Associate Professor, Department of Psychology

Anita Blanchard

Podcasts During Zoom

My mentor, Dr. Lynne Markus, wrote a very important article (Culnan & Markus, 1987 and while that is not the direct link to it b/c it’s a handbook article, the article I do link to is a follow-up that is similar). ANYHOOOOO, the gist of Culnan & Markus is stop trying to make computer technologies replicate FtF communication. Computer communication can do things FtF can’t. Find those communication differences and use them to your advantage.

I have to honestly...

The Difficulty of Social Distancing

My research focuses on entitativity: a person’s cognitive assessment that they are in a group.  The classic example compares a “group” of people waiting for a bus stop compared to the same group of people at a cafe sharing coffee and conversations (pre-COVID, of course). The cafe is “groupier” than the bus stop. 

Way back in the day (like, seriously, the 1950s) when Don Campbell identified entitativity as a fundamental component...

Love in the Time of Cholera

My lab had our second online meeting this week. Part of our discussion was keeping socially connected even while practicing social isolation. A 21st century Love in the Time of Cholera as it were. ((Or maybe not. I’m rereading the wiki summary and clearly, I did not understand it the first time I read it))

In any case, a few thoughts are bubbling up on Day 3 of the family and work isolation. First, my family is not nearly settled into any sort of routine. We started homeschooling...

A Whole New World

Two weeks ago–before I left with 15 students for a Spring Break study abroad trip to Berlin–I saw a few coronavirus cases in Germany and was joking that if I had to be quarantined when I came back I would prefer the Army barracks to home because I could work as well as catch up on sleep, knitting, and Netflix.

One week ago, I was contacting the University asking if they were ABSOLUTELY sure we were ok because the number of cases in Berlin were starting to increase–doubling...

An Entitativity Measure and Why

For all you folks out there google searching for Entitativity (and there may be a few) and, in particular, for those of you looking for a validated measure of entitativity, I’d like to direct you to our published peer-reviewed paper in Group Processes and Intergroup Relations.

For those of you wondering why my lit search on the latest entitativity publications has gotten me all worked up this morning, why don’t you just sit here for a moment with a bag of popcorn. All...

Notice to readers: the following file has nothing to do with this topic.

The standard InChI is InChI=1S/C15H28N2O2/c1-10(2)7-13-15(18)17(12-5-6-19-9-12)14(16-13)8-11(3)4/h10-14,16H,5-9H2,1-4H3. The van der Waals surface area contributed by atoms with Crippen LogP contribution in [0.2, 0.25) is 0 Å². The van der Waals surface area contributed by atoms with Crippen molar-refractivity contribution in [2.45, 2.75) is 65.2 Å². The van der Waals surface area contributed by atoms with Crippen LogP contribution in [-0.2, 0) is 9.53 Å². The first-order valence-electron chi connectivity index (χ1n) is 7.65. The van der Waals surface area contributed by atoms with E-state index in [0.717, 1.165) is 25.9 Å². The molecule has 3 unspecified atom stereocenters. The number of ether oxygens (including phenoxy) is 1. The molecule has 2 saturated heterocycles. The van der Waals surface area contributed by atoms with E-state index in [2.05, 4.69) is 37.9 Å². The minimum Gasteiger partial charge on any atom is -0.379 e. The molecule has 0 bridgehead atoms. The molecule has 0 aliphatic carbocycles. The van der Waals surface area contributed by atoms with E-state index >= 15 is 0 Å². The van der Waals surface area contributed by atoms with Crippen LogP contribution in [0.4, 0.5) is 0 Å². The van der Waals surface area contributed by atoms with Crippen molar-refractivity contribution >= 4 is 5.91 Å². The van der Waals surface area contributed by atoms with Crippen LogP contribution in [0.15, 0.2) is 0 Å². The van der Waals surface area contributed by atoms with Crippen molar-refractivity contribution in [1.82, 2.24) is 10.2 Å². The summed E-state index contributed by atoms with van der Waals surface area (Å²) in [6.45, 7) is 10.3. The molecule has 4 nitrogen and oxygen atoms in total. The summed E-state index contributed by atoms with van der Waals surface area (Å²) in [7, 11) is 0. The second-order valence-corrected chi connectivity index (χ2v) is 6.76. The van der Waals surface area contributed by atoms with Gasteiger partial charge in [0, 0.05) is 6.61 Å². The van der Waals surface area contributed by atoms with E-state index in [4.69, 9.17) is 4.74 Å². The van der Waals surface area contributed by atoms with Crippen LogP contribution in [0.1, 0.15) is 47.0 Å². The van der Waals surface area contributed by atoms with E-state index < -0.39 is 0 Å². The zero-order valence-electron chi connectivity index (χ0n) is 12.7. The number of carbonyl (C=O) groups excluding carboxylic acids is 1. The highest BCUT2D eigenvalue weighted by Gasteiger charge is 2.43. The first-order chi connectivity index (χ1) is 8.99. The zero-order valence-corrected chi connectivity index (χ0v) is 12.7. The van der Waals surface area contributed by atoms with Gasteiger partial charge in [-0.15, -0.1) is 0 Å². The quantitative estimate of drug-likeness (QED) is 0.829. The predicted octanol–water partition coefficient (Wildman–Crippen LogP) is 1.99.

How To Science: Who Should We Trust as Experts?

So, I saved this as an idea to blog about in April. Who should we be able to trust as “experts” in whatever field we need information? Here is the conundrum I start with:

We should most trust the people who are experts in their field.  I am not an expert in teaching people who experts are. Ergo, I should not tell you who to trust as experts.

However, by saying that I am not an expert gives me a bit more credibility to tell you how to figure out how to trust someone’s expertise...

The End of The World As We Know It: I Feel Fine

Surely, you are saying this at some point. We are. I know my husband and I are old farts, but this song is right on. And, indeed, I spent more than a few nights dancing to this song with the special R.E.M. dance moves (mostly straight arms, snapping hands, shuffling feet) on top of the coffee table in the apartment over ours.


But that’s another story.


This post is about generations. I wrote a rambling post two years ago about my doubt that there are actually generational...


I don’t know if that reference is only relevant to Boomers, geeks, geeky boomers, or geeky Gen Xers. In any case, the world is about to reboot.

We are fixing to see (now, I know that’s an old time Southern phrase) what happens when we all start working at home as well as seriously curtailing our and our children’s extracurricular activities. FOR MONTHS. People: MONTHS!

This is not a two-week delay-of-game. I believe Japan has been working at home since January...

The Next Education Bubble

Last year, I wrote about my department’s widespread dismay that our students (and yours) are cheating. That post was met with a widespread: Meh.

Denial. Not just a river in Egypt.

There were some surprising responses. From an Academic group I belong to: So what. Cheating has been around for years. Back when I started teaching, sororities and fraternities had file cabinets full of old tests for their members to study. Ok! Great! So communities with file cabinets can cheat...

Preliminary Thoughts on the UNC Charlotte Shooting

I want to be clear: this is what it has been like for me in the last week. There are over 30,000 students, faculty, and staff at UNC Charlotte and I’m pretty sure there have been over 30,001 reactions to a gunman shooting our students last Tuesday.

So far, I’ve had students yell at me (via email) that they are PERFECTLY FINE AND NOTHING HAS AFFECTED THEM. I’ve had students share that they were in therapy first thing the next morning after the shooting. I’ve...